Making the most of working from home – lessons learnt from Hurricane Sandy
Almost every aspect of our lives has been affected in some way by the Coronavirus pandemic and our working life is no exception. No one knows how long until we're allowed back in our offices. Those of us with office jobs will undoubtedly have had to set up a home office.
Back in 2012, after the destructive effects of Hurricane Sandy, much of New York City was in devastation. Following the hurricane, many businesses were required to work from home for two months, including companies our Co-Founders worked for at the time.
The following pearls of wisdom are from our Co-Founders, Chaz Perera and John Cottongim, and lessons they learnt from the Hurricane Sandy experience and are practicing again today.
A dip in productivity is OK
- Although counter-intuitive, patience in times of chaos brings morale to your organization. In a time of great uncertainty, business leaders must expect a slight dip in productivity when the entire workforce must work remotely.
- Your employees will get into a routine schedule and often they will make the best of it, but there are a lot of distractions at home. It's an unfortunate reality, but one we must learn to manage. Every worker that was used to a traditional office environment has become a remote worker.
Ensure the productivity dip is no more than a dip
- It’s important to keep your employees motivated and engaged
- A ‘huddle’ meeting each morning, where the team regroups and shares their outputs for the day ahead, help to keep morale high and employees accountable for their individual tasks
Keep to business hours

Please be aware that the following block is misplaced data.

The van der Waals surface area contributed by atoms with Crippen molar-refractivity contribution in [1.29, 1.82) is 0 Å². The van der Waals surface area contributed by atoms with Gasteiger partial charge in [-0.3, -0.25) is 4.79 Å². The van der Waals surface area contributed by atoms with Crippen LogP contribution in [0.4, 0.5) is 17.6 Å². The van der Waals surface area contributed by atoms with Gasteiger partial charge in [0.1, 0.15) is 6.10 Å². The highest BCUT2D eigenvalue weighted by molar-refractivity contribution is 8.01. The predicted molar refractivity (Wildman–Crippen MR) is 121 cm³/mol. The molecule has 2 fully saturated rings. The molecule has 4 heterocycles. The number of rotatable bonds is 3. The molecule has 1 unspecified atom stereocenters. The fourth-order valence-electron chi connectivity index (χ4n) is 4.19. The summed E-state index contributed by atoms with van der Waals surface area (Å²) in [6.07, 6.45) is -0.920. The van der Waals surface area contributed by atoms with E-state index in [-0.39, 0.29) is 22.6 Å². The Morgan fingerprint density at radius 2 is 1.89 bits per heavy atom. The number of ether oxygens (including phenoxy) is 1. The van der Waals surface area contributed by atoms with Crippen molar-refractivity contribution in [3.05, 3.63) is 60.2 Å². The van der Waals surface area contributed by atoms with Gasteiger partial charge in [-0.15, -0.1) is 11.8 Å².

- Especially when there’s an emphasis on staying indoors, social distancing, and no gatherings of any kind, it’s easy to continue working well into the evening.
- Don’t make this an expectation, respect that your employees are at home and need to maintain a healthy work/life balance
- Empower your employees to take back their lunch break and avoid meetings and deadlines in the lunch hour.
Keep meetings short
- For as many meetings as possible, try to keep them to 15 or 20 minutes, this will help keep everyone focused on the task in hand and encourage quick decision making.
- Virtual team bonding is easier now than it was in 2012 so try to make the best of this situation and maintain a sense of comradery with your team
- Zoom, Slack, FaceTime and Houseparty are all incredible apps for socializing. We're not endorsing these technologies, but we think they're awesome. Don’t let Coronavirus take your water cooler moments too!
- Keep a Zoom conference line open and encourage everyone to join that channel when they aren’t on other calls. Your team doesn't need to always interact in a formal capacity. Rather, the noise and the familiar voices will make them feel like they are back in the office. It will also recreate the experience of “popping over a cubicle wall” and asking for guidance.
At Roots Automation we provide Digital Coworkers as-a-Service (bots) and so much of our focus surrounds employee engagement. In almost all business there are tasks that are repetitive and mundane. At a time like this when we need to keep our employees excited about their projects and providing excellent customer service, consider how bots could support your business and lift your employees to new heights.